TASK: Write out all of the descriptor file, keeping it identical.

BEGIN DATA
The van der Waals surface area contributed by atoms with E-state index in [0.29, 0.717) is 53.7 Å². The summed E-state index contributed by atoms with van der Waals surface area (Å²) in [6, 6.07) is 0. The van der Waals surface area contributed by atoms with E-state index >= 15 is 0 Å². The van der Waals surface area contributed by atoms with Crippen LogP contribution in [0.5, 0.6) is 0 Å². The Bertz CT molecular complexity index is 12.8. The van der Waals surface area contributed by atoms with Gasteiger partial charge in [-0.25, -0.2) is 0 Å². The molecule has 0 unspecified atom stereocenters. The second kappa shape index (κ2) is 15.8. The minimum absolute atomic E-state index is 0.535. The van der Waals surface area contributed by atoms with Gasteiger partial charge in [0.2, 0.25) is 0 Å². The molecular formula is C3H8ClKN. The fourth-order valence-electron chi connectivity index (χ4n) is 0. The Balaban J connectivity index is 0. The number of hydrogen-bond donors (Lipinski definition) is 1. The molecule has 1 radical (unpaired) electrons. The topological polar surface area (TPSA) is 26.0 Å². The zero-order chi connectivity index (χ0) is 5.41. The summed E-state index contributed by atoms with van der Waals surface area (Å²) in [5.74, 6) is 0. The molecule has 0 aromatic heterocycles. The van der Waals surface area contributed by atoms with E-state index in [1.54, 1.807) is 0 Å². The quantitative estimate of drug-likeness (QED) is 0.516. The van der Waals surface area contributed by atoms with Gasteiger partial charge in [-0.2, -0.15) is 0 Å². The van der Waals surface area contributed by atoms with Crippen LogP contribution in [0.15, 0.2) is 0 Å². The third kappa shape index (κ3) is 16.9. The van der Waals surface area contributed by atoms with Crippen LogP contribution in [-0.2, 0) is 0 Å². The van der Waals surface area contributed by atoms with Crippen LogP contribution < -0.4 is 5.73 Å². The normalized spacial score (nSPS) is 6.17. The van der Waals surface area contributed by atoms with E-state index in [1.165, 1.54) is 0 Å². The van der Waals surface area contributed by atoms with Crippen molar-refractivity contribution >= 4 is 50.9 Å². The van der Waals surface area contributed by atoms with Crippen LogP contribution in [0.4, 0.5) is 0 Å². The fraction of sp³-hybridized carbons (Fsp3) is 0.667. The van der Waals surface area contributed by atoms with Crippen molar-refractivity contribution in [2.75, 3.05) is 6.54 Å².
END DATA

The van der Waals surface area contributed by atoms with E-state index in [0.29, 0.717) is 53.7 Å². The summed E-state index contributed by atoms with van der Waals surface area (Å²) in [6, 6.07) is 0. The van der Waals surface area contributed by atoms with E-state index >= 15 is 0 Å². The van der Waals surface area contributed by atoms with Crippen LogP contribution in [0.5, 0.6) is 0 Å². The Bertz CT molecular complexity index is 12.8. The van der Waals surface area contributed by atoms with Gasteiger partial charge in [-0.25, -0.2) is 0 Å². The molecule has 0 unspecified atom stereocenters. The second kappa shape index (κ2) is 15.8. The minimum absolute atomic E-state index is 0.535. The van der Waals surface area contributed by atoms with Gasteiger partial charge in [0.2, 0.25) is 0 Å². The molecular formula is C3H8ClKN. The fourth-order valence-electron chi connectivity index (χ4n) is 0. The Balaban J connectivity index is 0. The number of hydrogen-bond donors (Lipinski definition) is 1. The molecule has 1 radical (unpaired) electrons. The topological polar surface area (TPSA) is 26.0 Å². The zero-order chi connectivity index (χ0) is 5.41. The summed E-state index contributed by atoms with van der Waals surface area (Å²) in [5.74, 6) is 0. The molecule has 0 aromatic heterocycles. The van der Waals surface area contributed by atoms with E-state index in [1.54, 1.807) is 0 Å². The quantitative estimate of drug-likeness (QED) is 0.516. The van der Waals surface area contributed by atoms with Gasteiger partial charge in [-0.2, -0.15) is 0 Å². The van der Waals surface area contributed by atoms with Crippen LogP contribution in [0.15, 0.2) is 0 Å². The third kappa shape index (κ3) is 16.9. The van der Waals surface area contributed by atoms with Crippen LogP contribution in [-0.2, 0) is 0 Å². The van der Waals surface area contributed by atoms with Crippen LogP contribution < -0.4 is 5.73 Å². The normalized spacial score (nSPS) is 6.17. The van der Waals surface area contributed by atoms with E-state index in [1.165, 1.54) is 0 Å². The van der Waals surface area contributed by atoms with Crippen molar-refractivity contribution >= 4 is 50.9 Å². The van der Waals surface area contributed by atoms with Crippen LogP contribution in [0.4, 0.5) is 0 Å². The fraction of sp³-hybridized carbons (Fsp3) is 0.667. The van der Waals surface area contributed by atoms with Crippen molar-refractivity contribution in [2.75, 3.05) is 6.54 Å².